But terrible ideas are what Jenny does best.
As Jenny says:
"Some people might think that being 'furiously happy' is just an excuse to be stupid and irresponsible and invite a herd of kangaroos over to your house without telling your husband first because you suspect he would say no since he's never particularly liked kangaroos. And that would be ridiculous because no one would invite a herd of kangaroos into their house. Two is the limit. I speak from personal experience. My husband says that none is the new limit. I say he should have been clearer about that before I rented all those kangaroos.
"Most of my favorite people are dangerously fucked-up but you'd never guess because we've learned to bare it so honestly that it becomes the new normal. Like John Hughes wrote in The Breakfast Club, 'We're all pretty bizarre. Some of us are just better at hiding it.' Except go back and cross out the word 'hiding.'"
Furiously Happy is about "taking those moments when things are fine and making them amazing, because those moments are what make us who we are, and they're the same moments we take into battle with us when our brains declare war on our very existence. It's the difference between "surviving life" and "living life". It's the difference between "taking a shower" and "teaching your monkey butler how to shampoo your hair." It's the difference between being "sane" and being "furiously happy."
Lawson is beloved around the world for her inimitable humor and honesty, and in Furiously Happy, she is at her snort-inducing funniest. This is a book about embracing everything that makes us who we are - the beautiful and the flawed - and then using it to find joy in fantastic and outrageous ways. Because as Jenny's mom says, "Maybe 'crazy' isn't so bad after all." Sometimes crazy is just right.
Zach lives by the mantra: when life gives you wheelchair, make lemonade. Whether recounting a valiant childhood attempt to woo Cindy Crawford, encounters with zealous faith healers, or the time he crapped his pants mere feet from Dr. Phil, Zach shares his fumbles with unflinching honesty and characteristic charm. By his thirtieth birthday, Zach had grown into an adult with a career in entertainment, millions of fans, a loving family, and friends who would literally carry him up mountains.
If at Birth You Don't Succeed is a hilariously irreverent and heartfelt memoir about finding your passion and your path even when it's paved with epic misadventure. This is the unlikely but not unlucky story of a man who couldn't safely open a bag of Skittles, but still became a fitness guru with fans around the world. You'll laugh, you'll cry, you'll fall in love with the Olive Garden all over again, and learn why cerebral palsy is, definitively, "the sexiest of the palsies."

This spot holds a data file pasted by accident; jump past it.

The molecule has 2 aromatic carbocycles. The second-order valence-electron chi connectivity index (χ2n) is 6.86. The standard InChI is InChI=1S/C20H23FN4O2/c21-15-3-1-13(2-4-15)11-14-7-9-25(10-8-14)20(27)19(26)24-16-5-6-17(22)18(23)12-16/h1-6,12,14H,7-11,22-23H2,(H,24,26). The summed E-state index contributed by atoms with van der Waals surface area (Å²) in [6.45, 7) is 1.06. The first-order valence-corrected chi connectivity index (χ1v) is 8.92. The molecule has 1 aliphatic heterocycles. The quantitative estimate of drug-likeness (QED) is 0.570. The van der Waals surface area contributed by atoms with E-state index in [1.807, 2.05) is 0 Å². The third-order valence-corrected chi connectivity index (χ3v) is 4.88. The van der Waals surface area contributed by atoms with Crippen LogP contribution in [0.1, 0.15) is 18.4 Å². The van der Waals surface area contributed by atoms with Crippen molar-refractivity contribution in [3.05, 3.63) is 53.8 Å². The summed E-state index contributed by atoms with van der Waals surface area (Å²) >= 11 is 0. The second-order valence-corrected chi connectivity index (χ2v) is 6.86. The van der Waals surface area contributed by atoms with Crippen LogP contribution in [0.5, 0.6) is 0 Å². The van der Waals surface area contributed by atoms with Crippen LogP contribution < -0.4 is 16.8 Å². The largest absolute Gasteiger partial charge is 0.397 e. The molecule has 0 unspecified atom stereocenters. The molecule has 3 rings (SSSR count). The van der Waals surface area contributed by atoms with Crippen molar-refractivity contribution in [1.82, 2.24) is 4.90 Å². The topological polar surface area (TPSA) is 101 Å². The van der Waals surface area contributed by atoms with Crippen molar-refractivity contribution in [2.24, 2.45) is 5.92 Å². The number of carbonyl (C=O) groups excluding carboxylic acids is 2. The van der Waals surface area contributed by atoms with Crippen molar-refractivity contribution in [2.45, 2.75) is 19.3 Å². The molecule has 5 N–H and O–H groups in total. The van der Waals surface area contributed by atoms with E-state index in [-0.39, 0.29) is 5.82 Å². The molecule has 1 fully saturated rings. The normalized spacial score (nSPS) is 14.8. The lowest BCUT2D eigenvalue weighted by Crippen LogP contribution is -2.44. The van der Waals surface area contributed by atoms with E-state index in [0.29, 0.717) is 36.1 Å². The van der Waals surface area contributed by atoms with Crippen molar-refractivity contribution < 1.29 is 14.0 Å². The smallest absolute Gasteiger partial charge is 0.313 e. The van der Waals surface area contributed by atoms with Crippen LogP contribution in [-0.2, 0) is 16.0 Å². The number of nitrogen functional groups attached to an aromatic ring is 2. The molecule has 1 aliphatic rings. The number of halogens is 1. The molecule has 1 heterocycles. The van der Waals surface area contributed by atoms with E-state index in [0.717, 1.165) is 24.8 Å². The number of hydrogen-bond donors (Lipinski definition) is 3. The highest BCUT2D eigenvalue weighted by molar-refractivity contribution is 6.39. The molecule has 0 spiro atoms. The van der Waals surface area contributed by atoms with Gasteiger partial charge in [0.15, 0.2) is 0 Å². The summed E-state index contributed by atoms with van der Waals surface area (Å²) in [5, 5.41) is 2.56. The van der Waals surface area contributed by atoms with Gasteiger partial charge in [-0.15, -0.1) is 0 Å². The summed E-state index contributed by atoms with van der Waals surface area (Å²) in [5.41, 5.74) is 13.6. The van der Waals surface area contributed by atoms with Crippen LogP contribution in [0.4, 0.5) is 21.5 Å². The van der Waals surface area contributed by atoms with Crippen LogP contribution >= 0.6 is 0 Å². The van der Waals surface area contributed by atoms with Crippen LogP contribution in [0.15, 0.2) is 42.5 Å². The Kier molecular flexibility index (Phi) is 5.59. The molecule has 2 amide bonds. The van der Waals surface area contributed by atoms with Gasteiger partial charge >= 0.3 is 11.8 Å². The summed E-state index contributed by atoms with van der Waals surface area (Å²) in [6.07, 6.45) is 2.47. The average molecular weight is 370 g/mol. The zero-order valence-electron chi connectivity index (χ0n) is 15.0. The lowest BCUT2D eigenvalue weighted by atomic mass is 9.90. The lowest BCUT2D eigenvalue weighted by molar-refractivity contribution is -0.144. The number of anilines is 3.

Walker made “Dyn-o-mite!” a catchword for the Baby Boomer generation. Today, Dyn-o-mite! will inspire that same generation to rediscover what once made America great--the freedom of thought, the freedom of speech, and the belief in the individual.
Alison wants to be living a fabulous life filled with myriad social engagements. She just also wants to not shower, put on a bra or leave the house. Plus, she dislikes dancing, the Fourth of July and costume parties that involve skimpy attire. Basically, if it’s fun, count her out, which is too bad, since she so desperately wants you to think she’s fun.
"Tropical Attire Encouraged” came to be on her birthday a few years ago, when her husband, Daniel Quantz, presented her with a hand-bound book of her columns from the first year she was syndicated. He worked late at his office to keep it a surprise. At the top of each one, he included a hand-drawn illustration. Daniel told her he made it because he wanted her to know he believed in her and felt she should be published in book form, and because one year, she gave him an over-the-cabinet-door organizer, and he wanted her to really know—like, on a visceral level—just how crappy her gift was in comparison. (He didn’t say this, but it was implied.)
As well as giving a specific account of every single time he's scored some smack, this disgusting memoir also details:
• the singular, pitbull-infested charm of the FRP (‘Flat Roofed Pub’)
• the curious French habit of injecting everyone in the arse rather than the arm
• why, by the time he got to Cambridge, he really, really needed a drink
• the pain of being denied a childhood birthday party at McDonalds
• the satisfaction of writing jokes about suicide
• how doing quite a lot of walking around London helps with his sciatica
• trying to pretend he isn’t a total **** at Robert Webb’s wedding
• that he has fallen in love at LOT, but rarely done anything about it
• why it would be worse to bump into Michael Palin than Hitler on holiday
• that he’s not David Mitchell the novelist. Despite what David Miliband might think
Esther Greenwood is brilliant, beautiful, enormously talented, and successful, but slowly going under—maybe for the last time. In her acclaimed and enduring masterwork, Sylvia Plath brilliantly draws the reader into Esther's breakdown with such intensity that her insanity becomes palpably real, even rational—as accessible an experience as going to the movies. A deep penetration into the darkest and most harrowing corners of the human psyche, The Bell Jar is an extraordinary accomplishment and a haunting American classic.